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SAPS IN CRISIS

Cape Town cops snitched to ‘The Guptas’ gang, endangering mass shooting witness – judge sounds corruption alarm again

Cape Town cops snitched to ‘The Guptas’ gang, endangering mass shooting witness – judge sounds corruption alarm again
Illustrative image: (Photos: Gallo Images / Brenton Geach | Wikipedia | Rawpixel)

In March 2020, seven people were murdered in a mass shooting in Khayelitsha, Cape Town. A Western Cape High Court judgment now reveals that a witness said cops endangered his life by telling gangsters he had made a statement to the police.

A witness to a shooting that claimed the lives of seven people and left several others wounded, including a six-year-old girl, was hesitant to approach police officers at the scene.

This was because some of the gunmen were present, pretending to be onlookers.

Instead, the next morning, on 8 March 2020, the witness known as Mr X went to the South African Police Service (SAPS) in Khayelitsha along with two others.

Read more in Daily Maverick: Six people shot dead and girl, 6, wounded in ‘ambush’ at Khayelitsha tavern

“They told [a] detective of their mistrust of some of the police at Site B police station as they socialised with [a member of The Guptas gang] and his friends,” Judge Daniel Thulare found in a judgment delivered on Wednesday, 22 November.

In those gangster-controlled streets of the townships, the Bill of Rights do not apply and a constitutional state is a myth.

“The detective wanted to take their statements but they did not give the statements as the police who they knew socialised with [The Guptas gangster] and his friends kept themselves busy close by.”

‘Guptas gang had cop informers’

Mr X eventually gave the police information, but this leaked to The Guptas gang and Mr X believed that “the Guptas had informers including within the SAPS in Khayelitsha”.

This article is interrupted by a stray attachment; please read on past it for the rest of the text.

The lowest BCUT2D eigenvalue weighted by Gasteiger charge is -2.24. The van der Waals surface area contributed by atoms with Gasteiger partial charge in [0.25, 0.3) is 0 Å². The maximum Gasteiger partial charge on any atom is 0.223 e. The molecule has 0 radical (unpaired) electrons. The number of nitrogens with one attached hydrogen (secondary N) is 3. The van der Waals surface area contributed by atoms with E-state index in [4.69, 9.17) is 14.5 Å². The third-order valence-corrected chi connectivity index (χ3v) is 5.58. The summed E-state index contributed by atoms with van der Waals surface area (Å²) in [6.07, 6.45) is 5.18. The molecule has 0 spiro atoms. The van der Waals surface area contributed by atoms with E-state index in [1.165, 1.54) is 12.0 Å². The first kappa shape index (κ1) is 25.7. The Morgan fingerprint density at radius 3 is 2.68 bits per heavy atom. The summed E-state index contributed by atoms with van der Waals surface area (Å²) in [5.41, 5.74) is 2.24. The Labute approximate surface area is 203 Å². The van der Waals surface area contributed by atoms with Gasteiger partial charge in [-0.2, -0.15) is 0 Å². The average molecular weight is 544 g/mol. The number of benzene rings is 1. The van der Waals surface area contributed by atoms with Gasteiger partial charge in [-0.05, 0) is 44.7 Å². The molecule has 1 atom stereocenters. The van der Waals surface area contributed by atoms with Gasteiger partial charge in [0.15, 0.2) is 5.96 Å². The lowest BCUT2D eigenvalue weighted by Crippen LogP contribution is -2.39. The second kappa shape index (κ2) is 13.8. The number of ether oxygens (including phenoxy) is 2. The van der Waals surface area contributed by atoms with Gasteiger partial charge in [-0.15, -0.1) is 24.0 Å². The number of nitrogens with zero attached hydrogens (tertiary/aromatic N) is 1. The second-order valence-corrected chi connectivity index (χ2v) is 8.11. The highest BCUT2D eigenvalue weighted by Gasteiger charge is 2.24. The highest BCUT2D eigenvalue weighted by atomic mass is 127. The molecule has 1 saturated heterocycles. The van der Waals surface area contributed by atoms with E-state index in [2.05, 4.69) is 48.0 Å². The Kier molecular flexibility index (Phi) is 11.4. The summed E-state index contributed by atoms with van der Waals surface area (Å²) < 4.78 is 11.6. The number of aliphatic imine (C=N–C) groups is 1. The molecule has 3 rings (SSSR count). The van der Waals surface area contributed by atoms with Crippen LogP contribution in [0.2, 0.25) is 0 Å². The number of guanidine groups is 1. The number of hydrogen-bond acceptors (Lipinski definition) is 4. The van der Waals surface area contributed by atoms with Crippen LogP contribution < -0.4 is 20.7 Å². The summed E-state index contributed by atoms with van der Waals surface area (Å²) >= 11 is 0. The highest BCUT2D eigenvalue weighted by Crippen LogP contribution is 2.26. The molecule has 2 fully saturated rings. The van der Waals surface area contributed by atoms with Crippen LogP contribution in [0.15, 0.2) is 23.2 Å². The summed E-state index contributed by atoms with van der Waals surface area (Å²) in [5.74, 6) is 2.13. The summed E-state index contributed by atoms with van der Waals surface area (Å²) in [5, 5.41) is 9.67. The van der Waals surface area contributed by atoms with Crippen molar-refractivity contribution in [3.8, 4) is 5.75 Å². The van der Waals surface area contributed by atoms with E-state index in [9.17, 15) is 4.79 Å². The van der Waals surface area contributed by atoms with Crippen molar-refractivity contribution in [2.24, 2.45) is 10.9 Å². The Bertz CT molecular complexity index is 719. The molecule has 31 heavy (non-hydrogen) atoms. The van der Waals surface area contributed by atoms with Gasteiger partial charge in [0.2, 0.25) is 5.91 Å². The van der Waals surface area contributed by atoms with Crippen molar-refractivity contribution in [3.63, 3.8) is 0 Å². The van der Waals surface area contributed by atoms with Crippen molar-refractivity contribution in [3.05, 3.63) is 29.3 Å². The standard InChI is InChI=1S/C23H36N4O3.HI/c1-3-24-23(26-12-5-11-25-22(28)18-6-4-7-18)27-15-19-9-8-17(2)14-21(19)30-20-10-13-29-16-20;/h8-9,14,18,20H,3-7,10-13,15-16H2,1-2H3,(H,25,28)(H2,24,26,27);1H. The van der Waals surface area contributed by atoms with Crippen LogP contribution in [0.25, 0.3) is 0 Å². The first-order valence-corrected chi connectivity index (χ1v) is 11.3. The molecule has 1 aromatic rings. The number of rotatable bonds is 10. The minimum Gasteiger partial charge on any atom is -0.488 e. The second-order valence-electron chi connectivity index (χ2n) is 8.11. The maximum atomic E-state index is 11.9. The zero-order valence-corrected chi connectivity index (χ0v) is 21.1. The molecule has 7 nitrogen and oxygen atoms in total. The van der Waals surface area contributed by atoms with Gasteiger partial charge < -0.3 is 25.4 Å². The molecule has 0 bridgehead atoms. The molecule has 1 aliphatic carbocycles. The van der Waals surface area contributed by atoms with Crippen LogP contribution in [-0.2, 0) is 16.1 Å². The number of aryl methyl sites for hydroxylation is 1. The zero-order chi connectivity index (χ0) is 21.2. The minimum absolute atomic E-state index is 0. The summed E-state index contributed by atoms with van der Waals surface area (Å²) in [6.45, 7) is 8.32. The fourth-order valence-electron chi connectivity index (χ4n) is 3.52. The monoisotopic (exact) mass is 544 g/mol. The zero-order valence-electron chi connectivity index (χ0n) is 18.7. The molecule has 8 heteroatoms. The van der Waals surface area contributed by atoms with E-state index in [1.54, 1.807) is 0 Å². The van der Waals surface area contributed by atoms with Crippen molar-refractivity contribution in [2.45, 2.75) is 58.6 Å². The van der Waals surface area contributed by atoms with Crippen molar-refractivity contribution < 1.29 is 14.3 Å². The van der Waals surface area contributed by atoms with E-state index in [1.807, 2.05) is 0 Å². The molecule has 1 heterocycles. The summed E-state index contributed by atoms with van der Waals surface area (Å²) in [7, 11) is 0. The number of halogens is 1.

Judge Thulare found Mr X’s version of events truthful.

“Mr X did not falsely construct a sophisticated and long account of a series of related events and experiences, simply to disrupt his life and put it at risk by taunting and provoking selfish, dangerous and extremely deadly criminals who he knew had no conscience and mercy,” his judgment said.

It added that Mr X’s evidence was not the imagination of a sick mind.

‘Bullet rule’ applies

“Unfortunately, it is a true reflection of the situation in Khayelitsha. This evidence of Mr X encapsulates in miniature the characteristics of a much larger situation in Cape Town,” the judgment found.

“It is the daily lived reality of the so-called poor masses of our people. They learn from the news on radio and television that there is an authority of the State, led by the minister of police, to prevent, combat and investigate crime. 

“In their reality, the gangsters’ ‘bullet rule’ applies in every inch from the street corner, through the police station, to the grave. In those gangster-controlled streets of the townships, the Bill of Rights do not apply and a constitutional state is a myth.

“The Bill of Rights and the Constitution may apply and be enjoyed elsewhere in the country, but not in the island of their misery, which are the townships of Cape Town commonly referred to as the Cape Flats.”

Cops colluding with 28s

It is Thulare’s second judgment in just more than a year that points to suspicions of police officers colluding with gangsters in Cape Town.

Read more in Daily Maverick: 28s gang ‘capture’ top Western Cape cops, prosecutors’ lives at risk – judge sounds corruption alarm

In October 2022, Daily Maverick reported on a judgment relating to another gang case in which Thulare found evidence suggesting that 28s gangsters may have infiltrated the Western Cape’s police to such an extent that even its senior management could be affected.

The gangsters may also have had access to crime-fighting plans.

This month it was also reported that since that October 2022 judgment, despite several investigations launched into its contents, the public had not been updated on whether any police officers had been found to have colluded with gangsters.

This is especially concerning because gang violence has persisted across the Western Cape.

Police arrests

Thulare’s latest judgment last Wednesday was delivered a day before a cop based in Kraaifontein was arrested on charges linked to extortion, causing Western Cape police commissioner Thembisile Patekile to warn officers that “concerted efforts to fight corruption within SAPS will continue”.